The information required to show a legitimate source of funds for the EB-5 visa, under 8 CFR 204.6(j)(3), includes, among other items: foreign business registration records; corporate, partnership, and personal tax returns, including income, franchise, property (whether real, personal, or intangible), or any other tax returns of any kind filed within five years, with any taxing jurisdiction in or outside the United States by or on behalf of the petitioner; and evidence identifying any other source(s) of capital (emphasis added). It would appear that requiring five years of personal tax returns would provide a substantial amount of information to be “researched, vetted, or cross-checked.”

Illegitimate activity exists in all visa classifications—just as illegitimate activity exists in all sectors—but the idea that the EB-5 program is more vulnerable to abuse remains unfounded. The memo suggests that there is “greater information” in the other categories that can be “researched, vetted, or cross- checked.” That assertion is simply inaccurate, as many employment classifications only require little or no experience, or just a university degree. Clearly, there would be little information to be “researched, vetted, or cross-checked” in such classifications.

The argument misses the point and highlights the issue. If the United States aims to guarantee the safety of its citizens— one of the primary purposes of government—it should focus on developing a system to perform background checks on all visitors and immigrants, rather than shutting down a beneficial program and sweeping legitimate security concerns, ones that apply just as equally to other visas, under the rug.

Lastly, allowing only direct and indirect jobs created within the geographical boundaries of the targeted employment area (TEA) is misguided on two levels. First, it assumes that induced jobs should not count toward job creation—as if those jobs do not exist. This debate should be left to economists—not to attorneys and immigration officers. What I do know is that the econometric models used to measure induced jobs are standard for use by economic development professionals and policymakers to measure or forecast the economic impact that will result from a project. Furthermore, such a policy does not give credit for jobs created outside the TEA. If your child were hired by a supplier outside the TEA because of a project located in the TEA, I am quite sure s/he would not care where the employer is located.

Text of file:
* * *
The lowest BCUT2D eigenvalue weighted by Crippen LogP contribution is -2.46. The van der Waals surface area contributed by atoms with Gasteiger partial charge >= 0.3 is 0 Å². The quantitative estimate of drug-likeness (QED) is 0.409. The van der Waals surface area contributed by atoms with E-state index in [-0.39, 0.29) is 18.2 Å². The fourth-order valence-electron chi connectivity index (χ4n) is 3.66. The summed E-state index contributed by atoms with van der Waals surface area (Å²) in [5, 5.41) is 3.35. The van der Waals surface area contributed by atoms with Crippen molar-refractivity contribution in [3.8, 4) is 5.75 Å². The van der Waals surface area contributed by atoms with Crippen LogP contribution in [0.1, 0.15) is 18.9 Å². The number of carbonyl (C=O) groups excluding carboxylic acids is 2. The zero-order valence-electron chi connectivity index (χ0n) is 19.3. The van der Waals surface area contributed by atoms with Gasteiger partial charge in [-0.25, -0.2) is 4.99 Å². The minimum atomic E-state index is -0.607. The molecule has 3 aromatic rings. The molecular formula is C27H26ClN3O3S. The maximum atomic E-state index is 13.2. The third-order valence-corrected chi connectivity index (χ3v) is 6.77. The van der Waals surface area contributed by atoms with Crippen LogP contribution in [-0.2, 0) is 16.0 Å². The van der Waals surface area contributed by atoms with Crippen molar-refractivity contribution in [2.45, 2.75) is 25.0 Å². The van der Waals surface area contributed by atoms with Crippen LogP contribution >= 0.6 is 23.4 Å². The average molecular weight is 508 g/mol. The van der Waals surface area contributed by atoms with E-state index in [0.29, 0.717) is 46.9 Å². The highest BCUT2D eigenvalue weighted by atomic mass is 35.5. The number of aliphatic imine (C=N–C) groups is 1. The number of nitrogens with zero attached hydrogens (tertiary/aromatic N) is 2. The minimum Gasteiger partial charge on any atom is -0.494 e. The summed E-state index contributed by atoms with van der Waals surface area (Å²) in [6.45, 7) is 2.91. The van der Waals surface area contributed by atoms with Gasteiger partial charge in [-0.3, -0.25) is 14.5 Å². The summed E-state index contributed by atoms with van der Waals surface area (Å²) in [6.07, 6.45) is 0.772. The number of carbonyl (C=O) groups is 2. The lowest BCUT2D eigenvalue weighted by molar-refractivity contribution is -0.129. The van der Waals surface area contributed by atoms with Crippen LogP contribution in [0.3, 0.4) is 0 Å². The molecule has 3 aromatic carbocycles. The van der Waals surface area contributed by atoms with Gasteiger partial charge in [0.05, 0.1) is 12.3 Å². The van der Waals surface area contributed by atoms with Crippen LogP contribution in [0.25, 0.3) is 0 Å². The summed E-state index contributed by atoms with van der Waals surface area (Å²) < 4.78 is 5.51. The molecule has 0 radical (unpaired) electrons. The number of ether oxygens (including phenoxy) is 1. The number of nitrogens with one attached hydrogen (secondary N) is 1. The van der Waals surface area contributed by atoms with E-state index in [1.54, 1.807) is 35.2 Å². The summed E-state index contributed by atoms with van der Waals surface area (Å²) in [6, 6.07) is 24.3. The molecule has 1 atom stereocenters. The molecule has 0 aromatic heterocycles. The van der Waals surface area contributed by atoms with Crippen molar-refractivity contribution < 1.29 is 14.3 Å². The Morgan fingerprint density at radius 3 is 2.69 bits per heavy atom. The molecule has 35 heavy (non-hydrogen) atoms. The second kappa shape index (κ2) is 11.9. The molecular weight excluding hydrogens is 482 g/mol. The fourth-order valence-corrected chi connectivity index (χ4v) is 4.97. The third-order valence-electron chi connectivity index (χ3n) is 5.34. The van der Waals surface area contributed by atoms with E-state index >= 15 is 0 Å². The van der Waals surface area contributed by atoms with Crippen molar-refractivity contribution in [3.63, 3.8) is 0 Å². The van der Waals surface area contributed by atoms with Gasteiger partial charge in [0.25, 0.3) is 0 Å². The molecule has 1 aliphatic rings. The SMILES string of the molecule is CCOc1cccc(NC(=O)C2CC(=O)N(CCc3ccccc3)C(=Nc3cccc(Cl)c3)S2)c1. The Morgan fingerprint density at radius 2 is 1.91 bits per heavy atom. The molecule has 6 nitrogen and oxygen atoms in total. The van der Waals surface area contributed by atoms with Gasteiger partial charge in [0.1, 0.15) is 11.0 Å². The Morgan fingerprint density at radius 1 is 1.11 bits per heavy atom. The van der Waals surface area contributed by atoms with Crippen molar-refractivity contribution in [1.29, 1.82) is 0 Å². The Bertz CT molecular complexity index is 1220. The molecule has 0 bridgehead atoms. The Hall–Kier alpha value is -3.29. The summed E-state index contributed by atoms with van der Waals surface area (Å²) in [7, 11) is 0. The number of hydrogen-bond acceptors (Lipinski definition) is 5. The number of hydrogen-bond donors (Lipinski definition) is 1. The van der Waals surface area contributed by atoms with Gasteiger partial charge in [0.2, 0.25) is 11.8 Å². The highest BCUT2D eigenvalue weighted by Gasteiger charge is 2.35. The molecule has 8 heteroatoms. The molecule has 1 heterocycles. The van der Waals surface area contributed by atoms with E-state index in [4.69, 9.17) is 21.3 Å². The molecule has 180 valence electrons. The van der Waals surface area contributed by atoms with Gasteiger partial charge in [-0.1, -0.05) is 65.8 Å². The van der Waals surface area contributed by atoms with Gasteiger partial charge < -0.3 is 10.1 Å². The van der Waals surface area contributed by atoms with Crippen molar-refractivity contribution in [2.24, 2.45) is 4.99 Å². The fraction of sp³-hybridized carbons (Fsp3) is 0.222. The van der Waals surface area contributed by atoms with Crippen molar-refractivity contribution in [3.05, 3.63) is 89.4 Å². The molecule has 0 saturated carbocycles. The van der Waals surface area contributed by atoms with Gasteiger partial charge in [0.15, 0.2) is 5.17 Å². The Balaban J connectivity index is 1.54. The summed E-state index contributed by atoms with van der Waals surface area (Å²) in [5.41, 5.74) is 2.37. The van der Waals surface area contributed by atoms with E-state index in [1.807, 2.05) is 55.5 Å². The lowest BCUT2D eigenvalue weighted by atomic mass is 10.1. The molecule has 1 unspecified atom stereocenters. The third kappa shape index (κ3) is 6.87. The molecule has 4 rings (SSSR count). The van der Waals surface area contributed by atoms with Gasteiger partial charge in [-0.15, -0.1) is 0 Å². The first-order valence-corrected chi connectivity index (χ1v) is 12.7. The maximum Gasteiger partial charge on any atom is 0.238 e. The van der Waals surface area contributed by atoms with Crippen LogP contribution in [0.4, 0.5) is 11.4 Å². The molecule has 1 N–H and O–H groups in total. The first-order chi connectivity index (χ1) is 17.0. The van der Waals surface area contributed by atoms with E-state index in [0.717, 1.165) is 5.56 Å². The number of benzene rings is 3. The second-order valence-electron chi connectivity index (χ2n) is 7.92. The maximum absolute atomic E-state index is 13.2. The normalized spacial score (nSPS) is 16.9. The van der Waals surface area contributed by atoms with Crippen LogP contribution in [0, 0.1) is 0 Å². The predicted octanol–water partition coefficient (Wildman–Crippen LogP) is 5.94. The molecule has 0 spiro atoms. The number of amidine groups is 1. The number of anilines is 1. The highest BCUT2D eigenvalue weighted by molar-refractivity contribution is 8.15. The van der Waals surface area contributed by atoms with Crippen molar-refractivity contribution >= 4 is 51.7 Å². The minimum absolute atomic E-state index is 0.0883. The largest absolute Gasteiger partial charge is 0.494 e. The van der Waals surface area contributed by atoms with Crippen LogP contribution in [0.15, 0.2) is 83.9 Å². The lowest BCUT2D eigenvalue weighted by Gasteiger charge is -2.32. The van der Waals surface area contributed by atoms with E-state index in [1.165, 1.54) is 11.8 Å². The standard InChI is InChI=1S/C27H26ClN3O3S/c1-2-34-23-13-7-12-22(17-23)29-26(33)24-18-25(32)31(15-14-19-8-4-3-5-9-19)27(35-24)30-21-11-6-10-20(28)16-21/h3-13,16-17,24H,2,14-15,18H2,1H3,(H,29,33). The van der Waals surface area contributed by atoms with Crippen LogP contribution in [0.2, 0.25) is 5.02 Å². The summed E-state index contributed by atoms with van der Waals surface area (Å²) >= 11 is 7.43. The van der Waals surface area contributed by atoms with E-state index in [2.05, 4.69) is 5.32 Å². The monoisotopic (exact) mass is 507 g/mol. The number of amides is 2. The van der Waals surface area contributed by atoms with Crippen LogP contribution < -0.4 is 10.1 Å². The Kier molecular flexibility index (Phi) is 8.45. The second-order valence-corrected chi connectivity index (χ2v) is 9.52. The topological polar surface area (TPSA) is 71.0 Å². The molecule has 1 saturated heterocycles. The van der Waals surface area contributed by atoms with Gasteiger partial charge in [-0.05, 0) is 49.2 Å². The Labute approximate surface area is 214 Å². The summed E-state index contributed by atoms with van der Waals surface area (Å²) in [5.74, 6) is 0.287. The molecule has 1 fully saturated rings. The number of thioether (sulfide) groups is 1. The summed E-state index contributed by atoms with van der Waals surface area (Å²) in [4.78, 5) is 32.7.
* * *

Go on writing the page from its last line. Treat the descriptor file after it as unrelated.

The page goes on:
Balancing the benefits of EB-5 with security concerns

EB-5 is, at its core, a job creation program that encourages foreign entrepreneurs to invest in the United States. Instead of discouraging them, we should welcome them with open arms. They don’t take jobs. They create them—at no cost to the taxpayer. In my experience, they go to restaurants and often spend money more than the middle class. They buy homes that cost more, and thus pay more property taxes. They hire housekeepers, lawn maintenance companies, and more, creating an overwhelming impact.

The recent debate misses the point. Bad people do bad things. EB-5 by itself does no more harm than a gun locked up. But, put a gun in the hands of bad people and tragedies occur. Student visas were issued to some of the terrorists that attacked the United States on September 11; that does not mean that all students are terrorists. Solyndra went out of business; that does not mean that the U.S. Department of Energy should not make loans to companies looking to minimize dependence on fossil fuels—see Tesla. Bernie Madoff stole billions; that does not mean that people should not invest.

Rather, these examples show the necessity of proper regulations to protect U.S. citizens, while allowing them to benefit from good programs. The memo’s observations and recommendations show a disregard for the facts of the EB-5 program and its immense benefits. Instead of following the recommendations set out in the memo, USCIS should seek input from professionals in the EB-5 space to assist in the informed promulgation of policies and procedures, so that foreign nationals can be properly “researched, vetted, or cross-checked” to ensure the safety of the U.S. people.

Jeffrey E Campion

Jeffrey E Campion

Jeff Campion is an immigration attorney who works with high net worth individuals and their immigration structuring in the United States. He also represents regional centers in formation, as well as in project compliance. He is a principal of the Texas Urban Triangle Regional Center, LLC and the Gulf States Regional Center, LLC. He can be reached at jcampion@campionlaw.com.